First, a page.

The Class of ’67 takes home its sixth Class of 1945 Trophy in 2018. The Class of ’67 also won in 2022 and will carry the trophy at this year’s P-rade.
Photo: Sameer A. Khan h’21
‘Nobody seems to know the actual originators of the trophy — who donated it, who thought it up’

It’s eight feet tall. It’s called a trophy, but it’s actually an orange-and-white banner hung on a crossbar. It has been carried in the P-rade every year for more than six decades by the class with the “most enterprising entry,” though exactly what that means is a bit murky.

The Class of 1945 P-rade Trophy is one of Princeton’s many quirky traditions, and a hidden gem, since many reuners don’t know about it. “This giant banner comes by, and most spectators don’t know what it is,” says Tom Tulenko ’67, a retired intelligence analyst and historian who has been P-rade chairman for his class since its 15th reunion and is a bit of an expert on the P-rade. “It’s a Roman-style trophy — not a cup, not a plate. It’s a banner on a big pole with a finial on top, the type that used to be carried in Roman triumphal parades. It’s actually the original definition of trophy.”

The trophy has been awarded since 1958, but many details about its origins have been lost, such as exactly what criteria were intended to be used to select the winner. “The word ‘enterprising’ is felicitously charming and flexible,” Tulenko says.

In recent years, seven judges have used a 10-point scale to rate each major Reunions class (except for the Class of 1945, which is not eligible) on 11 criteria, including class theme, costumes, floats, signs, and marching.

The Class of 1967 has won a record-breaking six times, while two classes have won the trophy five times: 1946 and 1955.

The winning class is decided a week or two after Reunions and announced — via email to the class president — in the winter. Representatives of the winning class are presented with the trophy the following spring at the annual Alumni Council awards luncheon, held the day before the P-rade, so the honor always goes to an off-year class. That class then carries the trophy in the P-rade. On the big day, an undergraduate is assigned to help carry the trophy in front of the class, ahead of the class banner. At the P-rade’s conclusion, the trophy is returned to Maclean House, where it stays until the following year.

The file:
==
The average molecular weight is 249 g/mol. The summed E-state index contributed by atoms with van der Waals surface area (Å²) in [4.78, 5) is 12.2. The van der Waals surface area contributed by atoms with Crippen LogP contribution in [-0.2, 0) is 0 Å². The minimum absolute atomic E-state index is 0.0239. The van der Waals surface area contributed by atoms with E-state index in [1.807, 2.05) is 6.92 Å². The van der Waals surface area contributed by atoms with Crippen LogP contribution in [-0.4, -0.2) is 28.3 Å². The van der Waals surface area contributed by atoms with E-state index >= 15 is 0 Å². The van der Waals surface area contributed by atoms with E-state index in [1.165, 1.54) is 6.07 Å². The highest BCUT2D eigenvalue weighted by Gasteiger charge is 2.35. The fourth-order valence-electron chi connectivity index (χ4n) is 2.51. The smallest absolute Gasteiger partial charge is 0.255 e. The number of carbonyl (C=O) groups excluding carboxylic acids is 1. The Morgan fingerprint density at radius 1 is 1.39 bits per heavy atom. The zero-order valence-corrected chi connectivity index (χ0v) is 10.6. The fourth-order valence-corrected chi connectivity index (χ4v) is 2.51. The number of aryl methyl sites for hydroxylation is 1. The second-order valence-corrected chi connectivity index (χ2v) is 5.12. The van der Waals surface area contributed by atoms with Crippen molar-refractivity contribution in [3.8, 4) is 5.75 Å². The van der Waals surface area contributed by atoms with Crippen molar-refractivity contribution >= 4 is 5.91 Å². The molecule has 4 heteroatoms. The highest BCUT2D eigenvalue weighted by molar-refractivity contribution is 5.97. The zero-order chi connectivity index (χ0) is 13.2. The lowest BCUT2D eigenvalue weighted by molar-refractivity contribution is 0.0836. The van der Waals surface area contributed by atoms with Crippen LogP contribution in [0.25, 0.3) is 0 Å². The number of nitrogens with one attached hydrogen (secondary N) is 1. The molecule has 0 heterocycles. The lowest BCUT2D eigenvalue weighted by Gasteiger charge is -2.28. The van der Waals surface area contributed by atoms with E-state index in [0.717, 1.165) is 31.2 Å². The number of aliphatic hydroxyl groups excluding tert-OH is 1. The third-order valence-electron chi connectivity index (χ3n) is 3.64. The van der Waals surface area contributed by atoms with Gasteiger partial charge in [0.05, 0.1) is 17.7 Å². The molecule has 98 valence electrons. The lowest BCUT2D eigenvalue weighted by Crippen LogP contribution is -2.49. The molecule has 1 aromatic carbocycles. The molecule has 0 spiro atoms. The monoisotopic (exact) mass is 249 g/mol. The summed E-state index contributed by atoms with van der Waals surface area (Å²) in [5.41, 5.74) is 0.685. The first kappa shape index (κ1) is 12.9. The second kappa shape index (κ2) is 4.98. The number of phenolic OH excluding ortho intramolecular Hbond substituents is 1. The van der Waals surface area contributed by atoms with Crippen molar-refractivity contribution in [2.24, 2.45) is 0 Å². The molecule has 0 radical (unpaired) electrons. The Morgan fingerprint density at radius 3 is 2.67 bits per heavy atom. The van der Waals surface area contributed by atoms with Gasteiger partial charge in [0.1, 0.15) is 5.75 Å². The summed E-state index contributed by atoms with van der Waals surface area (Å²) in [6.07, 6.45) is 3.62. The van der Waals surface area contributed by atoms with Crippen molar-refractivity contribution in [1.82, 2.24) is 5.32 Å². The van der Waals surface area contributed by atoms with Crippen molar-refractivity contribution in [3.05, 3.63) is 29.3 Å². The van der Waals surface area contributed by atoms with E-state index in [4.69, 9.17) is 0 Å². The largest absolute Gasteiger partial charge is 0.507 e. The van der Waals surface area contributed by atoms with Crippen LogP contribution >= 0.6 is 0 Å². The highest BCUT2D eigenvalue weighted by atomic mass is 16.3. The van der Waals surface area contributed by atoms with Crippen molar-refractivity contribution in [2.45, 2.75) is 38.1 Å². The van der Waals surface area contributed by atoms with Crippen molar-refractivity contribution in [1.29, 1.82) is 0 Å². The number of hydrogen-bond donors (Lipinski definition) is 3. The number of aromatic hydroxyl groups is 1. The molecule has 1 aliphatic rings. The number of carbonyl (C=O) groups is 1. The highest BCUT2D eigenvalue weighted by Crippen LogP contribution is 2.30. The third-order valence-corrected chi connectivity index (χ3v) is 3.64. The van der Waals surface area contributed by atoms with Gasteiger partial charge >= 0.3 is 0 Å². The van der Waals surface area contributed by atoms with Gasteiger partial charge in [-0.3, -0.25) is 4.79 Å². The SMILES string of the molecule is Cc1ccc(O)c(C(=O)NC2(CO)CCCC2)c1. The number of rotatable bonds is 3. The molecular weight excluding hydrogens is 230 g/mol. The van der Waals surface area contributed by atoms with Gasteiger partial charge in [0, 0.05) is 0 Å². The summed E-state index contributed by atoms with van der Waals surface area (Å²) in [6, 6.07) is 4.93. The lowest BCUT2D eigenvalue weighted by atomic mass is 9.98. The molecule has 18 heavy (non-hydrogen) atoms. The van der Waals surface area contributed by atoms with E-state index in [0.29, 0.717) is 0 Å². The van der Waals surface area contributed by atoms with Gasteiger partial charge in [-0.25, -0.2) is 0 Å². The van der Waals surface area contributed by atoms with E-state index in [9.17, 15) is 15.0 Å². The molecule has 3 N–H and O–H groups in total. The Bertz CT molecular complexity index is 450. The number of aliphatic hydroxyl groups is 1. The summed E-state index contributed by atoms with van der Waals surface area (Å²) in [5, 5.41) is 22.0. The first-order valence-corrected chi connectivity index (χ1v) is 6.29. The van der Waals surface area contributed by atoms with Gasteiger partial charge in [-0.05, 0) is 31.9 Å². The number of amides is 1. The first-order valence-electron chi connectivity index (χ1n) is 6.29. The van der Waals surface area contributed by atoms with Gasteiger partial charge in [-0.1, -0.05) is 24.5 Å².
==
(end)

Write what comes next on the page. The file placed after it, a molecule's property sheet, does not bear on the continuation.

“It’s only on view two days a year,” Tulenko says. This year, the banner will be carried by the Class of 1967.

Tulenko has scoured Princeton’s Mudd Manuscript Library for more information about the trophy, but, so far, has not found much. “Nobody seems to know the actual originators of the trophy — who donated it, who thought it up,” says Tulenko, who enjoys researching Princeton traditions.

“There are three sticks in the P-rade — the Gorman Mace, carried by the grand marshal; the Class of 1923 cane, carried by the oldest alumnus in the P-rade; and this trophy. This one is the most obscure.”

Class of 1903 marching past the grandstand
The Class of 1903 marches past the grandstand during the P-rade at its 10th reunion.
Photo: University Archives, Princeton University Library

Tales of P-rades Past

Tom Tulenko ’67 will present a talk called “Tales of P-rades Past: Marching to Prospect Street, 1897-1992” at 1:30 p.m. on Friday, May 26, in East Pyne 010. The talk will explore the P-rade’s origins as well as the roots of many P-rade traditions.

“The P-rade was not always the vast, often ambling trek we know now,” Tulenko says. For 90 years, alumni classes marched eastward to the 1879 Arch and down Prospect Street before entering the University Field stadium, now long demolished, for a procession before a baseball game against Yale.

The photo-filled presentation will explore features of early P-rades that have vanished, including snake dancing and stunts, as well as the raucous origins of customs that have lasted.